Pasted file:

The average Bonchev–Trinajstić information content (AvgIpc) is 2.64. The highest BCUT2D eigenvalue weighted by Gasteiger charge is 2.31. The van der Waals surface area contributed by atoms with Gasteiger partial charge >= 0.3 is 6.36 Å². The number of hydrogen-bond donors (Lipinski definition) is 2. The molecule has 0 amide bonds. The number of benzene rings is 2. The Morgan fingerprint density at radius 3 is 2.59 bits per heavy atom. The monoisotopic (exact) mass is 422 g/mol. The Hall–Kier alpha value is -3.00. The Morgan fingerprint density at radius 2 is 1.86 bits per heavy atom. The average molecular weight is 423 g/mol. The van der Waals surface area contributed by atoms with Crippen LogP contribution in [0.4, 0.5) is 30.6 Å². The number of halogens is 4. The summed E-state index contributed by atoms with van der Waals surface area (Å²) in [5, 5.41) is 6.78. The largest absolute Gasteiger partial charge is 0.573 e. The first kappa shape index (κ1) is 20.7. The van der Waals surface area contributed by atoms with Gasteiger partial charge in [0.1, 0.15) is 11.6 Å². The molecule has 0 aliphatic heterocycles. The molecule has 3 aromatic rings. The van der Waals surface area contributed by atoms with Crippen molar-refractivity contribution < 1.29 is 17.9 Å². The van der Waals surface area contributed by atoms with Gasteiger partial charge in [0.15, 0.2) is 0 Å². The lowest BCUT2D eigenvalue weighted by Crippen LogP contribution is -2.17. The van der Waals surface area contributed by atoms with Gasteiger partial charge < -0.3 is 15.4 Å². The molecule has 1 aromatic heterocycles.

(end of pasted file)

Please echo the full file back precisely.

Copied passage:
The average Bonchev–Trinajstić information content (AvgIpc) is 2.64. The highest BCUT2D eigenvalue weighted by Gasteiger charge is 2.31. The van der Waals surface area contributed by atoms with Gasteiger partial charge >= 0.3 is 6.36 Å². The number of hydrogen-bond donors (Lipinski definition) is 2. The molecule has 0 amide bonds. The number of benzene rings is 2. The Morgan fingerprint density at radius 3 is 2.59 bits per heavy atom. The monoisotopic (exact) mass is 422 g/mol. The Hall–Kier alpha value is -3.00. The Morgan fingerprint density at radius 2 is 1.86 bits per heavy atom. The average molecular weight is 423 g/mol. The van der Waals surface area contributed by atoms with Crippen LogP contribution in [0.4, 0.5) is 30.6 Å². The number of halogens is 4. The summed E-state index contributed by atoms with van der Waals surface area (Å²) in [5, 5.41) is 6.78. The largest absolute Gasteiger partial charge is 0.573 e. The first kappa shape index (κ1) is 20.7. The van der Waals surface area contributed by atoms with Gasteiger partial charge in [0.1, 0.15) is 11.6 Å². The molecule has 0 aliphatic heterocycles. The molecule has 3 aromatic rings. The van der Waals surface area contributed by atoms with Crippen molar-refractivity contribution < 1.29 is 17.9 Å². The van der Waals surface area contributed by atoms with Gasteiger partial charge in [0.15, 0.2) is 0 Å². The lowest BCUT2D eigenvalue weighted by Crippen LogP contribution is -2.17. The van der Waals surface area contributed by atoms with Gasteiger partial charge < -0.3 is 15.4 Å². The molecule has 1 aromatic heterocycles.